‘Impartial’ Scottish youth vote mobiliser revealed to be hard-line separatist
You might have heard of Bite the Ballot, the national campaign that aims to sign up hundreds of thousands of young people to the electoral role and get them properly engaged in the democratic process. It’s a fine cause which I fully support.
Unfortunately, there is always a risk when getting involved with youth politics – as a campaign aimed at youth voters probably must – that you’ll turn up some of the passionate, immature extremism that is its hallmark, and it seems that BtB have done so.
According to the Daily Mail, their Scottish organiser Liam O’Hare is far from impartial: he has labelled Britain a ‘degenerate’ state with a ‘bloodstained’ flag. In addition to his Bite the Ballot role, O’Hare has recently been given a part-time job by Glasgow Council to oversee the registration of young voters, and has presented himself as “impartial” on the BBC.
He’s also intensely antipathetic towards both the Conservatives and UKIP, and played a major role in the protests that forced Nigel Farage out of Edinburgh last year.
That latter act in particular raise questions about his fitness to be the impartial recruiter of young people of all political persuasions, because part of the Bite the Ballot process in schools is to get pupils to debate political issues and even draw up – and then cut – a budget. So O’Hare would have ample opportunity to find out their views before signing them up to vote.
Fresh allegations against Martin McGuinness from ex-‘supergrass’
A former Special Branch officer who went undercover in the IRA is to claim in a new book that McGuinness, the Deputy First Minister of Northern Ireland, must have “given the nod” to the 1981 murder of Joanne Mathers, a census worker. She was shot in Londonderry whilst collecting census forms.
At the time the IRA was urging republicans not to partake in the census to support the hunger strikers.
Raymond Gilmore, a former ‘supergrass’ who went undercover in the IRA’s Derry branch, also says he’ll name the masked shooter. Friends say he is willing to risk his safety by coming to Northern Ireland to talk to the Historical Enquiries Team, which is currently examining Mrs Mathers’ death, and that he wants to get secrets ‘off his chest’.
Amongst these is the identity of the IRA unit that murdered Lord Mountbatten, along with a string of allegations against McGuinness including involvement in the murder of two members of the Royal Ulster Constabulary.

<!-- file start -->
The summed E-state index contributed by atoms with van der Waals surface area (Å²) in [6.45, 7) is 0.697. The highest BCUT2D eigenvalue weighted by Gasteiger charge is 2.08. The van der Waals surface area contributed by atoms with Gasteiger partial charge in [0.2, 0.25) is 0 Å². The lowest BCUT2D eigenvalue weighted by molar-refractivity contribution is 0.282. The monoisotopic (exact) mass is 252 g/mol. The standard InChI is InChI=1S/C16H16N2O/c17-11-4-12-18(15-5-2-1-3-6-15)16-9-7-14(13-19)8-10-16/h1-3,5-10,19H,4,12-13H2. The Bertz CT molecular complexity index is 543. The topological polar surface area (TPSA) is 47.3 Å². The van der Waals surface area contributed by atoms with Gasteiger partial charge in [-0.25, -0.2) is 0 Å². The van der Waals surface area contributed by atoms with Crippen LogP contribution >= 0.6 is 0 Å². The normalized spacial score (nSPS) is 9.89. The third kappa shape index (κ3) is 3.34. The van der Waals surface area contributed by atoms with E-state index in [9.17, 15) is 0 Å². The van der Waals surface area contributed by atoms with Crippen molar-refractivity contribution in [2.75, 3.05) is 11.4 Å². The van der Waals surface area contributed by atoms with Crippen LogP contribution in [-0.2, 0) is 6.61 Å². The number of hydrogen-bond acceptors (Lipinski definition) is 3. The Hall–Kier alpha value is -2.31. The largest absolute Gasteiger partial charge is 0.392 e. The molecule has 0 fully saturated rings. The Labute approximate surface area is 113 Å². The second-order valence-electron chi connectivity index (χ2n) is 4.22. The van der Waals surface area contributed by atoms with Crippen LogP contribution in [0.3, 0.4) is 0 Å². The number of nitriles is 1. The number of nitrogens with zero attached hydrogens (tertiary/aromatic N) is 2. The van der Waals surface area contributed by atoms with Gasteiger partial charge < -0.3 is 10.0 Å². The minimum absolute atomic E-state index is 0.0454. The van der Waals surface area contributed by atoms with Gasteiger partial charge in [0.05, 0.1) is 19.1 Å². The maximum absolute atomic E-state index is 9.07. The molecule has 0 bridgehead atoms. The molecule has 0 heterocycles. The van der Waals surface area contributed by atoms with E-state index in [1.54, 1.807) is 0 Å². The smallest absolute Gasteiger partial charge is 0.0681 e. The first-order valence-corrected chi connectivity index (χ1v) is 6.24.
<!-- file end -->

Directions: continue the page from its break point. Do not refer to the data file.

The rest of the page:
Manchester rejects adverts for Welsh trade zone
The Welsh government has criticised “Conservative-led” Trafford Council for blocking an advert for the new Deeside enterprise zone. This follows a similar decision by Manchester airport.
Each zone set up by the Welsh government is aimed at boosting a particular industry, in the case of the Deeside zone ‘advanced manufacture’.
In both instances, the decision was based on the fact that they wanted to encourage businesses to set up in Greater Manchester, rather than elsewhere. A supporter of the zone called the decision “naïve”, and claimed that what was good for Deeside was by extension good for Manchester.
Whilst that’s certainly true, it still seems hard to imagine it being better for Manchester to see jobs that might have gone to the city go to Wales instead. If they really believe that, perhaps the Welsh government should send someone to make their case to Trafford council.
(Contrary to popular perception, ‘Tory-free Manchester’ only applies to one of Greater Manchester’s ten boroughs: the Tories control one (Trafford), recently controlled another (Bury), and are represented on nine out of ten – albeit clinging on by a single councillor in Wigan. Always a bugbear of mine when I was studying there.)
Sinn Fein conference hijacked by victims on Twitter
Victims of IRA violence made sure that Sinn Fein would not be able to stray too far from its past during its annual conference.
The event, held in Wexford in the Republic of Ireland, had a special twitter hashtag. But official tweets were greatly outnumbered by those of IRA victims and their relatives, who used it to tweet and retweet the names of those murdered by the IRA during its decades-long insurrection against the UK.
One relative, the son of a victim of the Enniskillen bombing, accused Sinn Fein of ‘re-traumatising’ victims and claimed that the party’s refusal to unreservedly condemn the armed Republican campaign was preventing the province from moving on.